Posted on July 16th, 2012 by Admin
Editor's Note: Laura K. is a patient/caregiver who submitted the following essay as part of the Mayo Clinic Center for Social Media Patient, Caregiver Scholarship Contest. To vote, simply use the Facebook "Like" or Twitter "Tweet" buttons at the bottom of each post to share or leave a positive comment. The top vote-getters will be finalists.
Gone are the days of patients sitting with hands folded in their lap, waiting for the doctor to share wisdom and advice for a particular condition. The interactive nature of Web 2.0 changed the landscape of medical care, unlocking the secrets of medical care and empowering patients to take the lead in their own care. My personal situation evolved about this same time – I had a heart attack in January 2008. I spent many hours on the Internet looking for an explanation of what had happened to me, since my event was listed as an MI due to vasospasm, but the root cause was never identified. That search led to a wonderful group of women who have a special relationship with Mayo Clinic – the WomenHeart forum on inspire.org. It was there that I was taught the power of medical knowledge, networking with others in similar situations and not being content to passively receive medical care. These women taught, modeled and prodded me into being my own advocate. I considered applying for the Science and Leadership Symposium, but that interest was sidelined when I was diagnosed with Multiple Sclerosis later that same year.
My “apprenticeship” with the WomenHeart sisters empowered me with the requisite tools and had me prepped and ready to jump into the MS world and embrace the collective power of the online community. It was a heart sister who sought out an MS forum for me, vetting the options out there, and her choice continues to be the intelligent online community I use as a sounding board, learning from the collective wisdom, and a place to add my voice to the conversations. I am active on the MS forum at MedHelp, and have been a community leader there since October 2008. I've tried to honor the schooling I had from WomenHeart, and pass that patient empowerment on to others living with this unpredictable chronic disease.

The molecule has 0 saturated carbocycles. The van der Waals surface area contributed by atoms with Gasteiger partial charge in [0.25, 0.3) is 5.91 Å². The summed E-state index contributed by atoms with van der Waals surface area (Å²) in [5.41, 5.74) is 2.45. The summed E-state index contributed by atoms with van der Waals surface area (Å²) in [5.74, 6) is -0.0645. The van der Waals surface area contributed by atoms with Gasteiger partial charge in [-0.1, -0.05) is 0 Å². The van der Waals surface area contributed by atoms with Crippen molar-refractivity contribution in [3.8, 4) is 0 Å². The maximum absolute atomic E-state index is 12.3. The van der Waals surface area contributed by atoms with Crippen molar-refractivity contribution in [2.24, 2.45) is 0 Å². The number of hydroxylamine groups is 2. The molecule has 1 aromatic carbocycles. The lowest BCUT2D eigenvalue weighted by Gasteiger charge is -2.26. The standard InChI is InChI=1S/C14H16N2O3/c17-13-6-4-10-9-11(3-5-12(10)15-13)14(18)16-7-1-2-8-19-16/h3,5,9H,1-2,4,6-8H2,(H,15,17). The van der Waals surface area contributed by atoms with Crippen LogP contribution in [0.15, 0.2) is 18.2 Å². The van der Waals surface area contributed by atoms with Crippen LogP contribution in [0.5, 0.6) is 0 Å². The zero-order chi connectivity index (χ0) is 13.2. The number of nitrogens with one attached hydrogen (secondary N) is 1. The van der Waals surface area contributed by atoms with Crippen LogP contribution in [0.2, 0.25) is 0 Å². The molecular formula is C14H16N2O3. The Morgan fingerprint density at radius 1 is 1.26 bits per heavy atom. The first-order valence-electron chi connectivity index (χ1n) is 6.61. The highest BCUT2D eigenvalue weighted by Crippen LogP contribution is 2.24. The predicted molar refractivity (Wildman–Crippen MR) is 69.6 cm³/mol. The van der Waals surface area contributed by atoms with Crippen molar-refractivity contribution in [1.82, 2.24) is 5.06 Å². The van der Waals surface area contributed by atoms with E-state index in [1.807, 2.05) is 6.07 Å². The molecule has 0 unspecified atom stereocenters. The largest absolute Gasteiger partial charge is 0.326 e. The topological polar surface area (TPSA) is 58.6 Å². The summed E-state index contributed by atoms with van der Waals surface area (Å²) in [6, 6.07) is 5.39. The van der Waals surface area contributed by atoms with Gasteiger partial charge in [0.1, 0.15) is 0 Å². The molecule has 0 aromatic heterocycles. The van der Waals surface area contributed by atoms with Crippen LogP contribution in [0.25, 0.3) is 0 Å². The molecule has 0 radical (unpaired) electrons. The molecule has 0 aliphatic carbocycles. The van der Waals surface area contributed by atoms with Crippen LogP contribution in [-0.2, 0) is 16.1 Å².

Where else can you find me online? I've joined other MS forums, I have many MS friends through different groups on Facebook, and read all of those sites to get a sense of what has the MS community buzzing; there is almost always a theme that crosses websites, demonstrating the inter-connectivity of our thoughts even though we may post at different URLs. At my blog, InsideMyStory.com, I share my experiences and thoughts in a creative way that I hope will be of use or inspiration to others. I have to confess that I am woefully inadequate with Twitter, though I do have an account - it seems there isn't enough time for me to stop and learn the nuances of tweeting, but I keep hoping that will change sometime soon. I followed the tweets from the Connecting Health Care & Social Media conference held this May in New York City, and it left me wishing I could attend this event in person rather than be a passive observer, and the upcoming conference in Rochester at the Mayo Clinic could fulfill that longing.
Patients who are active online need a better understanding of how the medical profession is impacted by social media - we know patients are not the only ones being empowered by this ability to share a thought and have it accessible to everyone. How else can you explain the popularity of physician blogs, such as KevinMD? What is it that doctors want us to know about the power unleashed by Medicine 2.0? There needs to be messengers who carry the thoughts of the doctors about this changing technology back to the patient communities.
At the Social Media Summit in Rochester, I can add to the discussion on how the physician/patient relationship is evolving due to the use of social media and the internet, as well as gather information to return to the MS community. Web 2.0 and Medicine 2.0 have changed health care, forever. The challenge is clear - it’s up to patients and physicians to find the common ground that makes this change work for everyone.
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